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Four Loko Maker Agrees to Show Alcohol Content on Can Label


The manufacturer of the sweet-flavored “alcopop” Four Loko has agreed to change the labels of the cans so that they state the drinks contain as much alcohol as four to five cans of beer. The change comes in response to pressure from the Federal Trade Commission (FTC), according to The Washington Post.

The FTC says the manufacturer, Phusion Projects, falsely claimed that a 23.5-ounce can of Four Loko contains the same amount of alcohol as one or two regular 12-ounce beers. Drinking a single can of Four Loko in one sitting constitutes binge drinking, according to the FTC.

The company has not admitted to any wrongdoing, but says it will relabel the drinks to better inform its customers, according to the article.

“Deception about alcohol content is dangerous to consumers, and it’s a serious concern for the FTC,” David Vladeck, Director of the FTC’s Bureau of Consumer Protection, said in a news release. “Four Loko contains as much alcohol as four or five beers, but it is marketed as a single-serving beverage.”

According to the FTC, Phusion encouraged customers to enter a photo contest on its website in which they posted photos of people drinking from the 23.5 ounce Four Loko cans. The company also urged stores to stock the cans alongside other refrigerated, single-serve alcohol drinks.

In November 2010, the FTC and the Food and Drug Administration notified four companies, including Phusion, that their products were unsafe, unapproved and misleadingly marketed.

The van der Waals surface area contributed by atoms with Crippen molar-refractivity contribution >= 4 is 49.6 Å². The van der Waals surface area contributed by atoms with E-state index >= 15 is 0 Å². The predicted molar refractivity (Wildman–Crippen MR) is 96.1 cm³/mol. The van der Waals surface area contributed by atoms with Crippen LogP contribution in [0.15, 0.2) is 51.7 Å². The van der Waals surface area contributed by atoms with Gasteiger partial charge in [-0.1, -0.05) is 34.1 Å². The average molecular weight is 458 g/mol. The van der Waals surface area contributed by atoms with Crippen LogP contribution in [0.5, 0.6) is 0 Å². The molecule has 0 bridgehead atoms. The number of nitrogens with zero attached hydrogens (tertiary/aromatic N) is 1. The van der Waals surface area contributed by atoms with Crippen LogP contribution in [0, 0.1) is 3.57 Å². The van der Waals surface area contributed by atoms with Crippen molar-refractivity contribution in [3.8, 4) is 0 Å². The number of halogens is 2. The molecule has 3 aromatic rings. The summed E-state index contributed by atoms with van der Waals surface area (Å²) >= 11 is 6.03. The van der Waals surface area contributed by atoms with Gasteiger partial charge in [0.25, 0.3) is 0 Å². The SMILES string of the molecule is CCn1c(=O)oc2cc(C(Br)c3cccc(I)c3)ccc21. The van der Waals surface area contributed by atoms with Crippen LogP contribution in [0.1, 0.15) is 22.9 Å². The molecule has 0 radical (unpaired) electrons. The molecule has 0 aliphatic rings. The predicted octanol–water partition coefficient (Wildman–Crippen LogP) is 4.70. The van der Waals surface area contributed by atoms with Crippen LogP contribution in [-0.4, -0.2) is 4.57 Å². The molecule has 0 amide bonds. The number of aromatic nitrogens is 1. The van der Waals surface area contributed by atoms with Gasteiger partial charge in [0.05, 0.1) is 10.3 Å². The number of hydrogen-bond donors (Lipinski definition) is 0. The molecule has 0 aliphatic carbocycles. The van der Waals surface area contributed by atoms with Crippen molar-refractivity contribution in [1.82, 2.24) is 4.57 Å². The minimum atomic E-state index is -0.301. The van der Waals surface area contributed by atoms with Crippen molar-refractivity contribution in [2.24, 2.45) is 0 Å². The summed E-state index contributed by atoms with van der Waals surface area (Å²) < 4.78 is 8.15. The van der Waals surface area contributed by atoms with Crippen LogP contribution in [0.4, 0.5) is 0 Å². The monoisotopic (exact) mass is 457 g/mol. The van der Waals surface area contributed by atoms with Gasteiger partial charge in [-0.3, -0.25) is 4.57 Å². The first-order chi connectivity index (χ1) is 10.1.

4 Responses to this article

  1. Shattah206 / October 10, 2011 at 4:32 pm

    I wish I was convinced this would work. Methinks the youngsters drinking this stuff do so BECAUSE they can “catch a buzz” quickly without tasting the alcohol. Nor do I expect them to extrapolate, “if I drink this I need to switch to water afterwards, and I will STILL be stuck at this party for the next few hours.” Maybe I’m just a cynic . . .

  2. Lisa Frederiksen - / October 3, 2011 at 4:43 pm

    All drink containers should have a standard drink label that identifies the # of standard drinks contained therein. Many people would be surprised to learn a bottle of champagne contains 7 standard drinks or that a bottle of table wine contains 5.

  3. Avatar of Stephanie Southall
    Stephanie Southall / October 3, 2011 at 1:41 pm

    Alcoholic beverage containers should have to meet the same nutritional labeling guidelines as other food and beverages.

  4. Lew Bryson / October 3, 2011 at 3:38 pm

    Agreed; but currently, that’s forbidden by federal regs. One brewer did pay for a nutritional analysis and put it on their labels, and the ATF fined them. The regs are there because someone thought it would give the people the idea that alcohol bevs were nutritious.

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